One day...

That one day wasn't going to happen until she was sixty years old, at the rate it was going, she thought despondently. How long was she going to be stuck in the sidelines, watching as everyone moved on without her? It didn't help, she knew, that she felt so...*tired* all the time. It felt like her life was slowly being drained, day after day, by some invisible vampire. A vampire called New York. The city life was not what it was cracked up to be, she now knew. Her real mother, whom she'd not heard from in nearly ten years, had used to tell her all sorts of stories about the glamorous life of living in the big city, of meeting famous people, hobnobbing with the elite of society...

The closest Sarah had ever come to hobnobbing with society was the occasional cast party that she was once in awhile invited to...mostly when the more famous actors, occasionally after a show, got themselves drunk enough to forget that she was a Nobody Important, and would extend her an invite in a gesture of drunken good will. But those cast parties were not what one would think them to be, and besides, the only famous people there were the cast, which she saw every day anyhow, and so it wasn't any big deal. The closest she had ever come to meeting a Big Star was bumping into Jerry Springer on the street one day when she was late for a performance. She didn't even like Jerry Springer.

Sarah sighed and pulled on her shoes. Time to go home and relax. Most others her age would be doing the party scene at the underground clubs about now, what with it being close to midnight and all. Not Sarah. She was going home to her comfortable apartment, just like every other Friday evening, pour herself a glass of champagne like she always did to help her relax, and watch the Late Show on her small television, just like normal.

She knew it was pathetic, her life. She should be dating guys, maybe even be married by now. She was only twenty three, but her real mother had been nineteen when she'd married Sarah's dad. But Sarah just wasn't interested in dating. She'd been asked out plenty of times, and she knew that most guys considered her to be pretty, if not downright beautiful. She'd grown as she'd gotten older. She was thin and willowy with a dancer's build, thanks to her years of training in her dance classes, and then the dancing she did every day at the theater.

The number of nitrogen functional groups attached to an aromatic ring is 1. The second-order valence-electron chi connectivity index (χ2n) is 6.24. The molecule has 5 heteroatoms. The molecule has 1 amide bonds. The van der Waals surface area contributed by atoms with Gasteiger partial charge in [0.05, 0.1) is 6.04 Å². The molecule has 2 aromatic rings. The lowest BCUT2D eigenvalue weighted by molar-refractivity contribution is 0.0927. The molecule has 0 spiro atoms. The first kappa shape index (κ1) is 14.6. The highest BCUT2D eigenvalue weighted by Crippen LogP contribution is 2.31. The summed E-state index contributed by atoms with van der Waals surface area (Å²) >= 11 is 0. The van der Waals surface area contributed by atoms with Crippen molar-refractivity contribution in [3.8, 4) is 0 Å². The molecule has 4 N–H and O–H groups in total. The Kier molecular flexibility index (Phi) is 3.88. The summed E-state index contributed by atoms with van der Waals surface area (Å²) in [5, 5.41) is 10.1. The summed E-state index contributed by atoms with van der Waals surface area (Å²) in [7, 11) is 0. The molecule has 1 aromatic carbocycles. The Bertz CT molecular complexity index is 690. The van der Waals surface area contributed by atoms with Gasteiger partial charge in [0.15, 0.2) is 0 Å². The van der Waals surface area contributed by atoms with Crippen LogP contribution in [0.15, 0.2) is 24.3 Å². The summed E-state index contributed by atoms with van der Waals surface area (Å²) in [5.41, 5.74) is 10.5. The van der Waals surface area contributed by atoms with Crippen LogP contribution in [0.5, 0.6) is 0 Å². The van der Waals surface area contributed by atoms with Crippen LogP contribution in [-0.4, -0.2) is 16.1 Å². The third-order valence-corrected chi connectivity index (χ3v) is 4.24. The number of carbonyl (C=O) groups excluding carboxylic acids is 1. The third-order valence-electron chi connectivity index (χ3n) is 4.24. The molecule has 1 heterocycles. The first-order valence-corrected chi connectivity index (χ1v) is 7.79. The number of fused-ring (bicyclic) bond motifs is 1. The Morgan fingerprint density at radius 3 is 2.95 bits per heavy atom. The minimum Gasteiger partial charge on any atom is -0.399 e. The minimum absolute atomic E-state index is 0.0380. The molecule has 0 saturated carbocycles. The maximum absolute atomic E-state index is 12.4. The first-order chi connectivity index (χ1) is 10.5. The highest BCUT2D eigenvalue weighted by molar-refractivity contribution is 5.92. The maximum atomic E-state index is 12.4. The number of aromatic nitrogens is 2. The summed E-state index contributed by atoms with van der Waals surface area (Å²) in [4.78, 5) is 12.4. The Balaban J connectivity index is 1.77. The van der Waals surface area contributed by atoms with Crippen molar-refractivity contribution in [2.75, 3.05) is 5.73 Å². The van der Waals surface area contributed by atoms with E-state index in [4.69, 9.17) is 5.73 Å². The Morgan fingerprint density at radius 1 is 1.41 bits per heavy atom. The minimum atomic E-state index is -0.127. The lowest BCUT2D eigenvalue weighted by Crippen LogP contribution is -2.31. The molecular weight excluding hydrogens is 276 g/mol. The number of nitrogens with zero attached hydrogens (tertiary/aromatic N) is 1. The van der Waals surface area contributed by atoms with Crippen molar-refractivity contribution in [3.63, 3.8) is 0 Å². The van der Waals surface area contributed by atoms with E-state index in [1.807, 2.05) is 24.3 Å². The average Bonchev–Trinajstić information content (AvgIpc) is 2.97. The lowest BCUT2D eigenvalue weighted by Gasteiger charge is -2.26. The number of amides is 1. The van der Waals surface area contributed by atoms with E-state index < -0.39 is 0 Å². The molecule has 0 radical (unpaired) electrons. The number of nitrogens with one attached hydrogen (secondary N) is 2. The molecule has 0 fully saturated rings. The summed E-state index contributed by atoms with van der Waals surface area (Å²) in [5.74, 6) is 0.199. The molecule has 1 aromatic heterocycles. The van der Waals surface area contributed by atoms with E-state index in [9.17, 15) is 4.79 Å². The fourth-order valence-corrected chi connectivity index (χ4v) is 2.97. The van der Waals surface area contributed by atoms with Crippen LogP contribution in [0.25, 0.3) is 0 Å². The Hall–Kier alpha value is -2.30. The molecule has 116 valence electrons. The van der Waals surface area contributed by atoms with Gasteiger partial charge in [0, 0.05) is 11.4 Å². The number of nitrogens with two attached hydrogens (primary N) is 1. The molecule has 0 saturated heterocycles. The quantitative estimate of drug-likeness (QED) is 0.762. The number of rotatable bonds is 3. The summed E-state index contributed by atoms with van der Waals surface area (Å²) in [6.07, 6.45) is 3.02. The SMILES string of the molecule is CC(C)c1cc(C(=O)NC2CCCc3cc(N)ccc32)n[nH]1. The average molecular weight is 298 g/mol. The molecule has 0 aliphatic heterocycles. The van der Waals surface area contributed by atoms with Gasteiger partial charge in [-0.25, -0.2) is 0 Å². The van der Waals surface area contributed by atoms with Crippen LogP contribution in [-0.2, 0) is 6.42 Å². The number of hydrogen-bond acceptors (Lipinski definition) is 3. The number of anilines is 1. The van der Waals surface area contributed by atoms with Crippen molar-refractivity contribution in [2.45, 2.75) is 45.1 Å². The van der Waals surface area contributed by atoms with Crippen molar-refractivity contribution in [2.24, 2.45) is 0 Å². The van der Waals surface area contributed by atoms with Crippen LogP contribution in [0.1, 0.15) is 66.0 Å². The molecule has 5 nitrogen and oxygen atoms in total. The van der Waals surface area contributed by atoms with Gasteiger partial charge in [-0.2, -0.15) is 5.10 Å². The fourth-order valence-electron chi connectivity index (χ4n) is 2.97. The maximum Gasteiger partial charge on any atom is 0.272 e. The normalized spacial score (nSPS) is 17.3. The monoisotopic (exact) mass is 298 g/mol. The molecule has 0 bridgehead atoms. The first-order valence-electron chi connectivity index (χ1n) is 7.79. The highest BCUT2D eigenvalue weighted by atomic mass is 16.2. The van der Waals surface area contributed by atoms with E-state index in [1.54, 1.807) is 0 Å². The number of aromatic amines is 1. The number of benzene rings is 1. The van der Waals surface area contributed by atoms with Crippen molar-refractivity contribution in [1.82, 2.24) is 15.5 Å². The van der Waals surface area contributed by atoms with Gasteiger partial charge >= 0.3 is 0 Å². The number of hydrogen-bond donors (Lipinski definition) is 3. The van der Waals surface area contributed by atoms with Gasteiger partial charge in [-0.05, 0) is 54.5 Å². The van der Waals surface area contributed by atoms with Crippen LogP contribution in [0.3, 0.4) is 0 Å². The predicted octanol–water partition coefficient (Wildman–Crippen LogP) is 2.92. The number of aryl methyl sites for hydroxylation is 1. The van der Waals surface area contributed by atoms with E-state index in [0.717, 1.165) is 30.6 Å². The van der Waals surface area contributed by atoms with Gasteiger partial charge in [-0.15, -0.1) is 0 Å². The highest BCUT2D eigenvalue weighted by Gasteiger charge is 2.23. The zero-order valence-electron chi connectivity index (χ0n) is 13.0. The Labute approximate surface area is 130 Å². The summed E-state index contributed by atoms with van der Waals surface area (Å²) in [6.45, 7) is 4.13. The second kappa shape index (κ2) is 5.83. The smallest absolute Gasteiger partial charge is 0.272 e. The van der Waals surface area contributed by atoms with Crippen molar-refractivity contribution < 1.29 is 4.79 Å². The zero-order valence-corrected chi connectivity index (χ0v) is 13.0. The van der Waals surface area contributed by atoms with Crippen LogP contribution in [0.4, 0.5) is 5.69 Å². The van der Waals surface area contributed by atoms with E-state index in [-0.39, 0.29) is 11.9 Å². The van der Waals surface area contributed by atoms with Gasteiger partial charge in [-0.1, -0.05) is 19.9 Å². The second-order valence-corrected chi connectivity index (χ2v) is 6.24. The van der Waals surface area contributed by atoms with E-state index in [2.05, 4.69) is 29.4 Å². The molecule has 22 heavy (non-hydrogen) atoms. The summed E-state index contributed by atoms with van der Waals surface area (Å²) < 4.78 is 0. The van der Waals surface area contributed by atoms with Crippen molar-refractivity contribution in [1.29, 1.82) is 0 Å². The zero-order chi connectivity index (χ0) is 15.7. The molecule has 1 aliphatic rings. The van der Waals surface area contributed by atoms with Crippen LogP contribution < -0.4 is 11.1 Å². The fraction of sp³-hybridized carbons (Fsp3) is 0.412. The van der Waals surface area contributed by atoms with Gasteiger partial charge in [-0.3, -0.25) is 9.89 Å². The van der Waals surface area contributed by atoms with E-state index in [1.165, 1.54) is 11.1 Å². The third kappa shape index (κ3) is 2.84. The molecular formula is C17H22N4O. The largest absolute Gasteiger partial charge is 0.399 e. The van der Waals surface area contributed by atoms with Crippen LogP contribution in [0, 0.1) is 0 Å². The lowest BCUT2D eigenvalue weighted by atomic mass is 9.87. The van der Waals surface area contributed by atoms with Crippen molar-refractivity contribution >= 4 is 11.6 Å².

She was taller now, too, standing just at six feet. Her thick dark hair hung to her waist in soft curls, due to a perm that another girl she worked with had recommended, had even paid for as a birthday gift for Sarah. As pretty as it looked, Sarah swore to herself never again. It had taken them *six hours* to get that perm done, with four of those hours spent in wrapping it, and the chemicals had burned her eyes until she could hardly see, and the smell had made her sick for days afterward. Not only that, but her scalp had been burned by the harsh chemicals, because her hair wouldn't "take" right, as the hairdresser claimed. So it had taken a half hour more before they finally were satisfied, never mind the little holes that now resided permanently on her scalp. She was afraid for days that she'd end up losing all her hair! Definitely, never again!

Her eyes, perhaps, were her most attractive, if not her most unusual, feature. Those dark, hazel eyes with long lashes that had never felt the touch of a mascara brush held a mysterious, haunted look about them that attracted men as much as it repelled them. It was as if she were looking into worlds that couldn't be seen by the mortal eye. Worlds that existed only in one's imagination...

If only they knew...

Shaking her head, Sarah slung her gym bag over her shoulder and, with a forced cheery goodnight to the few other girls lingering in the dressing room, she headed out the door, portable electric shocker gripped firmly in hand. This was the part she hated. The long walk home. So far, in the five years she'd lived in this city, she had never been mugged, but there was a first time for everything. She wasn't willing to take a cab (as she always managed to get the ones with the drivers who looked like escaped convicts from Alcatraz), and she didn't relish the thought of waiting for the odd bus to show up. She lived too close to the theater to warrant taking the subway, not that she would at this time of night, unless she had a serious deathwish. With her apartment, she couldn't afford a car, and she wasn't too keen on driving with all the crazies in New York traffic, anyway. So, her only option was to walk the five blocks home.